The European Commission said Wednesday that the Brexit transition period, during which the EU's rules will still apply to Britain as it quits, should last from when Britain leaves the bloc in March 2019 until the end of 2020.
"The transitional arrangements should apply as from the date of entry into force of the Withdrawal Agreement and should not last beyond 31 December 2020," the published text showed.
Coinciding with the end of the EU's current seven-year budget period, the end of 2020, 21 months after Brexit at the end of March 2019, had long been expected as the target end date of the transition but this was the first official confirmation that this is the official goal of the Union negotiators.
British Prime Minister Theresa May had formally asked for a transition to last around two years.
The four pages of new directives for EU chief negotiator Michel Barnier were in line with guidelines issued by EU leaders at a summit on Friday and will form the basis of talks on the transition which Barnier hopes to start next month.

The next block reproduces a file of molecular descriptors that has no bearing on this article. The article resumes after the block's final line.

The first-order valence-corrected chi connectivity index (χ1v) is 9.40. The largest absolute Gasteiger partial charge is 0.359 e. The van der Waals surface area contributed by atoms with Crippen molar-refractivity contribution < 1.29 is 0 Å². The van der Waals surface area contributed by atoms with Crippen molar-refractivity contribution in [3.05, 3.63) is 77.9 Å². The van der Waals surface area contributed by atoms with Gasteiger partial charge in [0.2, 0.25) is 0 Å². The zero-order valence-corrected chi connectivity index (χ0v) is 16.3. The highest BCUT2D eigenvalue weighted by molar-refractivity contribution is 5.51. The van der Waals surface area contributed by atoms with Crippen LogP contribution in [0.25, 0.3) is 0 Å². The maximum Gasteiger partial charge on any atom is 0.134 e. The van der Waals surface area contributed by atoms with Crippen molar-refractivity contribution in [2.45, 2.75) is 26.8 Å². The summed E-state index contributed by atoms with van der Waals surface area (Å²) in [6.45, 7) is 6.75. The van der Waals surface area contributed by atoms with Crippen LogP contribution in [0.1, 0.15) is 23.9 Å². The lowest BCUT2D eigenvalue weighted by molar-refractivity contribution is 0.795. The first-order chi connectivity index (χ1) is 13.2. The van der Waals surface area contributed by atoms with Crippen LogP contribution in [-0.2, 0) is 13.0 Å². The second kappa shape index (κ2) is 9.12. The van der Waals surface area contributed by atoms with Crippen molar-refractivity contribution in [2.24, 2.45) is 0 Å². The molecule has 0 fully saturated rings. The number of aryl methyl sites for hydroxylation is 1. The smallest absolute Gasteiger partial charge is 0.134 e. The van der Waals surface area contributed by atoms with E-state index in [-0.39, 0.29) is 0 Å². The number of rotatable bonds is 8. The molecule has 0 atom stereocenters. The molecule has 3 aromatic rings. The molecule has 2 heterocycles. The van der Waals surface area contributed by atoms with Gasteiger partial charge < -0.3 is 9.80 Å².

They spell out that Britain will be effectively still a member of EU institutions, bound by all their rules including new ones, while not having a say in their making.
The EU will also offer Britain a non-voting place at some meetings where decisions may affect specific issues and will set up special arrangements for a UK role in setting annual EU fishing quotas.